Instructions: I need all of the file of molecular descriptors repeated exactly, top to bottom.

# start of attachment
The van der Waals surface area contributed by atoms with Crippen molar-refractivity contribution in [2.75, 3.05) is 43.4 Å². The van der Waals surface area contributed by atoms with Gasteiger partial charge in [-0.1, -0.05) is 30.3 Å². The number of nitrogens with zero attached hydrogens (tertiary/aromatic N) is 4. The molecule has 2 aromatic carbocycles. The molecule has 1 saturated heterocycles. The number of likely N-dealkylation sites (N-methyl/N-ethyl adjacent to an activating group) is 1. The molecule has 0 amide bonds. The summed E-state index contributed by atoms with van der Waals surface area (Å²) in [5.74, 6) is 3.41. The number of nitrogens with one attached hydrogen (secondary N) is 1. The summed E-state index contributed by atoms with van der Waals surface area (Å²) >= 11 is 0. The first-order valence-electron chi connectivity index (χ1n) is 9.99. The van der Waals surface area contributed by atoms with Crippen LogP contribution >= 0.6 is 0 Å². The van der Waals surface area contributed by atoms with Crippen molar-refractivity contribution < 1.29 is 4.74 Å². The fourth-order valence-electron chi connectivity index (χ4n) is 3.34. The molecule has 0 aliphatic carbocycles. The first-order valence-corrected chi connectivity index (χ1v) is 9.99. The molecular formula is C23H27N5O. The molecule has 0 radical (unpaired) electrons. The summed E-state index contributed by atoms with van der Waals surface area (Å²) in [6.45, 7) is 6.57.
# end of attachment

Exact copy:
The van der Waals surface area contributed by atoms with Crippen molar-refractivity contribution in [2.75, 3.05) is 43.4 Å². The van der Waals surface area contributed by atoms with Gasteiger partial charge in [-0.1, -0.05) is 30.3 Å². The number of nitrogens with zero attached hydrogens (tertiary/aromatic N) is 4. The molecule has 2 aromatic carbocycles. The molecule has 1 saturated heterocycles. The number of likely N-dealkylation sites (N-methyl/N-ethyl adjacent to an activating group) is 1. The molecule has 0 amide bonds. The summed E-state index contributed by atoms with van der Waals surface area (Å²) in [5.74, 6) is 3.41. The number of nitrogens with one attached hydrogen (secondary N) is 1. The summed E-state index contributed by atoms with van der Waals surface area (Å²) >= 11 is 0. The first-order valence-electron chi connectivity index (χ1n) is 9.99. The van der Waals surface area contributed by atoms with Crippen LogP contribution >= 0.6 is 0 Å². The van der Waals surface area contributed by atoms with Crippen molar-refractivity contribution < 1.29 is 4.74 Å². The fourth-order valence-electron chi connectivity index (χ4n) is 3.34. The molecule has 0 aliphatic carbocycles. The first-order valence-corrected chi connectivity index (χ1v) is 9.99. The molecular formula is C23H27N5O. The molecule has 0 radical (unpaired) electrons. The summed E-state index contributed by atoms with van der Waals surface area (Å²) in [6.45, 7) is 6.57.